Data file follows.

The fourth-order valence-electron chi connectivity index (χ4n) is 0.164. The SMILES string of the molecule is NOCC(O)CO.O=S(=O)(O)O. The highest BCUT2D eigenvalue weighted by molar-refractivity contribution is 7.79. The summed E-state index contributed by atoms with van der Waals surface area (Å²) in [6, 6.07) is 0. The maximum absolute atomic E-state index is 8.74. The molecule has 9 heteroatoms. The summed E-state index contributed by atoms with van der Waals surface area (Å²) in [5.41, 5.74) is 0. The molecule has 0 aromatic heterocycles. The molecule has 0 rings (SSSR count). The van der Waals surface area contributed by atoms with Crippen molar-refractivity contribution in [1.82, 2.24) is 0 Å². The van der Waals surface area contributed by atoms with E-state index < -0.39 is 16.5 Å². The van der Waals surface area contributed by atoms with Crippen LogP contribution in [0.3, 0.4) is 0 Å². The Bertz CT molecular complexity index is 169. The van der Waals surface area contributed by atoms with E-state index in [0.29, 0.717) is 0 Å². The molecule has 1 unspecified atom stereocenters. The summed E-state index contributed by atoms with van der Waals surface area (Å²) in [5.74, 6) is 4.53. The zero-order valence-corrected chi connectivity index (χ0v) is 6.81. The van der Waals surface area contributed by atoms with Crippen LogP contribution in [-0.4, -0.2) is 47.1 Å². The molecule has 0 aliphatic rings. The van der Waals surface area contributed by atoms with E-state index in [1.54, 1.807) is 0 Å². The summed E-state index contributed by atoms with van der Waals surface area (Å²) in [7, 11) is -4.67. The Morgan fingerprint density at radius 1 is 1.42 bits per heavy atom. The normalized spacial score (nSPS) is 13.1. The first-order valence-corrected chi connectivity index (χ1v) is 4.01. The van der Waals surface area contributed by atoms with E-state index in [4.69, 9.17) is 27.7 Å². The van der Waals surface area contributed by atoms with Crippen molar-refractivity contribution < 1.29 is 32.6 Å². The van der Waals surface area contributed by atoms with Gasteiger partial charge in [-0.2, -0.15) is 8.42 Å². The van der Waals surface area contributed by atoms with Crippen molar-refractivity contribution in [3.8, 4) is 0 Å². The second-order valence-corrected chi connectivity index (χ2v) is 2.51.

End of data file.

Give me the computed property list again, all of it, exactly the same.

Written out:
The fourth-order valence-electron chi connectivity index (χ4n) is 0.164. The SMILES string of the molecule is NOCC(O)CO.O=S(=O)(O)O. The highest BCUT2D eigenvalue weighted by molar-refractivity contribution is 7.79. The summed E-state index contributed by atoms with van der Waals surface area (Å²) in [6, 6.07) is 0. The maximum absolute atomic E-state index is 8.74. The molecule has 9 heteroatoms. The summed E-state index contributed by atoms with van der Waals surface area (Å²) in [5.41, 5.74) is 0. The molecule has 0 aromatic heterocycles. The molecule has 0 rings (SSSR count). The van der Waals surface area contributed by atoms with Crippen molar-refractivity contribution in [1.82, 2.24) is 0 Å². The van der Waals surface area contributed by atoms with E-state index < -0.39 is 16.5 Å². The van der Waals surface area contributed by atoms with Crippen LogP contribution in [0.3, 0.4) is 0 Å². The Bertz CT molecular complexity index is 169. The van der Waals surface area contributed by atoms with E-state index in [0.29, 0.717) is 0 Å². The molecule has 1 unspecified atom stereocenters. The summed E-state index contributed by atoms with van der Waals surface area (Å²) in [5.74, 6) is 4.53. The zero-order valence-corrected chi connectivity index (χ0v) is 6.81. The van der Waals surface area contributed by atoms with Crippen LogP contribution in [-0.4, -0.2) is 47.1 Å². The molecule has 0 aliphatic rings. The van der Waals surface area contributed by atoms with E-state index in [1.54, 1.807) is 0 Å². The summed E-state index contributed by atoms with van der Waals surface area (Å²) in [7, 11) is -4.67. The Morgan fingerprint density at radius 1 is 1.42 bits per heavy atom. The normalized spacial score (nSPS) is 13.1. The first-order valence-corrected chi connectivity index (χ1v) is 4.01. The van der Waals surface area contributed by atoms with E-state index in [4.69, 9.17) is 27.7 Å². The van der Waals surface area contributed by atoms with Crippen molar-refractivity contribution < 1.29 is 32.6 Å². The van der Waals surface area contributed by atoms with Gasteiger partial charge in [-0.2, -0.15) is 8.42 Å². The van der Waals surface area contributed by atoms with Crippen molar-refractivity contribution in [3.8, 4) is 0 Å². The second-order valence-corrected chi connectivity index (χ2v) is 2.51.